12-09-2012 09:25 AM
12-09-2012 10:55 AM
Just a few things to keep in mind.
1- Self employment is more complicated for approval but it is done all the time. Proper record keeping, tax statements, bank statements, etc etc are some of the documents that may be needed.
2- Your scores are fine, but the judgment may give you a hiccup for approval. It would increase your odds for approval if judgemnt is satisfied, and even better if you can have it vacated. But you knew that already.
3- Your self employed income will be averaged over the last 2 years. Based on the numbers you provided in my opinion you by yourself on loan will not qualify for the amount you are seeking. In my opinion you will need your wife to be on the loan to help with income for approval, so you may want to start on the process of rebuilding her credit also.
4- In your situation in my opinion I would speak to a few brokers and see what their opinions are based on their expertise. Do not fill out any applications! Not yet anyway. Once you feel comfortable with the information you receive ( can even come back here to forum and ask for advive and opinions ) then you continue your steps to home ownership again. When you are ready to try and purchase then go back to the broker you were most comfortable with and do business with them. Any broker who was not willing to give you any time or advice in my opinion is not worth your business when you are ready to purchase.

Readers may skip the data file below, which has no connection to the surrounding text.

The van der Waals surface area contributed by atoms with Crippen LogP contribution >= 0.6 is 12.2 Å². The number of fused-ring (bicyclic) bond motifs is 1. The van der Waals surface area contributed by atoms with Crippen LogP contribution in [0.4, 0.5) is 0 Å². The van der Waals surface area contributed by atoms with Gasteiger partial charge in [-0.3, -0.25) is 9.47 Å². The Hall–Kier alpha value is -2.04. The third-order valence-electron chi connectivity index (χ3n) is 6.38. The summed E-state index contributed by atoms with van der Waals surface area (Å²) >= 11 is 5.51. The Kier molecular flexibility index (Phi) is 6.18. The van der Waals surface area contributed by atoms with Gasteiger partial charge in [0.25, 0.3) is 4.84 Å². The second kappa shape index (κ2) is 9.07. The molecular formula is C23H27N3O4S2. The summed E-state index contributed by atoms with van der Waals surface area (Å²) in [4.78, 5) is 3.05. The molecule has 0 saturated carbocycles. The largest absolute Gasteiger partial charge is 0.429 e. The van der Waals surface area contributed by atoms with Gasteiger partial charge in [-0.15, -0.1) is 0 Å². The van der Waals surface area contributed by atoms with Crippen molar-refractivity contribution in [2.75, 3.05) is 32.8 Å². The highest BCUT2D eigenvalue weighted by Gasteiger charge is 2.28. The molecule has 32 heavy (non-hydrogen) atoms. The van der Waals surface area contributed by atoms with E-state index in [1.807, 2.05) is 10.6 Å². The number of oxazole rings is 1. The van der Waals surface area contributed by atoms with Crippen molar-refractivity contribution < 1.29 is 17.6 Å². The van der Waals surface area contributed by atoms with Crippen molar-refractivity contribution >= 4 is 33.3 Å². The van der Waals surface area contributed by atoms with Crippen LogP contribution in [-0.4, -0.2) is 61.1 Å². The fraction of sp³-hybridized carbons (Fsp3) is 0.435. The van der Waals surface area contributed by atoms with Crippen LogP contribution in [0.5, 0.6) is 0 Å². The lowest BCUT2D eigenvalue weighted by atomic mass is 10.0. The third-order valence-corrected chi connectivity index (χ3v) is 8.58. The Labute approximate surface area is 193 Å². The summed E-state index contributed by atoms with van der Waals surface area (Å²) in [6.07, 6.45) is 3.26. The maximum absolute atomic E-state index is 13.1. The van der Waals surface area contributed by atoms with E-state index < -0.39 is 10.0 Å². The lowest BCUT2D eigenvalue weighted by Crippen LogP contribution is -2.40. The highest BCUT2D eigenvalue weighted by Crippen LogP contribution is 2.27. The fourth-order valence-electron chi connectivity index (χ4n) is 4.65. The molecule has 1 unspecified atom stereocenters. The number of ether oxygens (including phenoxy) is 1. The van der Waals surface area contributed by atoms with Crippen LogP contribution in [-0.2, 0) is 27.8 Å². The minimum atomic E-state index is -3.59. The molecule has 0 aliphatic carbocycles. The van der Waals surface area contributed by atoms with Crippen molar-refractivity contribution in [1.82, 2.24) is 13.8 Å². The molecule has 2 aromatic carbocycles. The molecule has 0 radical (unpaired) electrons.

5- Good Luck!!!
12-09-2012 11:10 AM
DW and I purchased our first home 2 years ago come next month. We are employed and self-employed. My lender looked at my net income only (not gross) and they averaged out the past two years. The net income they looked at was the net income reported at the bottom of Sch. C (I am a 1099er). Because I am also employed, they added the net biz income to my gross W-2 income and averaged both when considering DTI. In those two years, I also showed a small loss. That was a concern. As a condition, I was able to demonstrate on a P&L that the current year would not result in a loss. It's not a fixed rule I don't think but you'll find that others will scrutinize the net income.
After opting out from each CR and being very careful as to which bank accounts we use, we jumped in and everything worked out. We took our time and the only hiccup were some bank accounts they found out about. We didn't claim some income on the app because we didn't want them digging through a couple of checking accounts. In the end that income helped our DTI and it worked out OK. We also started shopping about 9 months before buying to get a feel of the market, prices, etc.
On your income, etc., bumping for others.
12-09-2012 08:10 PM
12-09-2012 09:44 PM
to figure out the income required, you look at your front end ratio.
Right around 30 percent of you monthly gross income is used to calculate what you can afford. I would guess you would need to earn about 75k a year to get a 250k mortgage.
12-13-2012 06:50 PM
12-13-2012 06:59 PM
Are you wanting to go FHA or Conventional? FHA will have more lenient credit requirements and will allow for higher debt-to-income ratios for both front and back end.
Of course with FHA you have the required mortgage insurance which isn't fun, especially if you have the money to put down and can go Conventional.
Ok...I was responing as I was reading your original post and saw the bankruptcy in 2010 (when was it discharged? Ch. 7 or 13?). Conventional loan you have to wait 4 years from discharge, FHA you can get a loan after 2 years from discharge, so it sounds like you have to go with FHA.
What other monthly debts do you have (credit cards, car loans, etc)?
For self employment, they are going to calculate your income by the last two years of filed taxes. Are you a Sole Prop., Corporation, S-Corp, or? It's actually good that you're deciding this at the end of the year as that will allow you to adjust your income (by taking less deductions if needed) if you need to.
12-13-2012 07:17 PM
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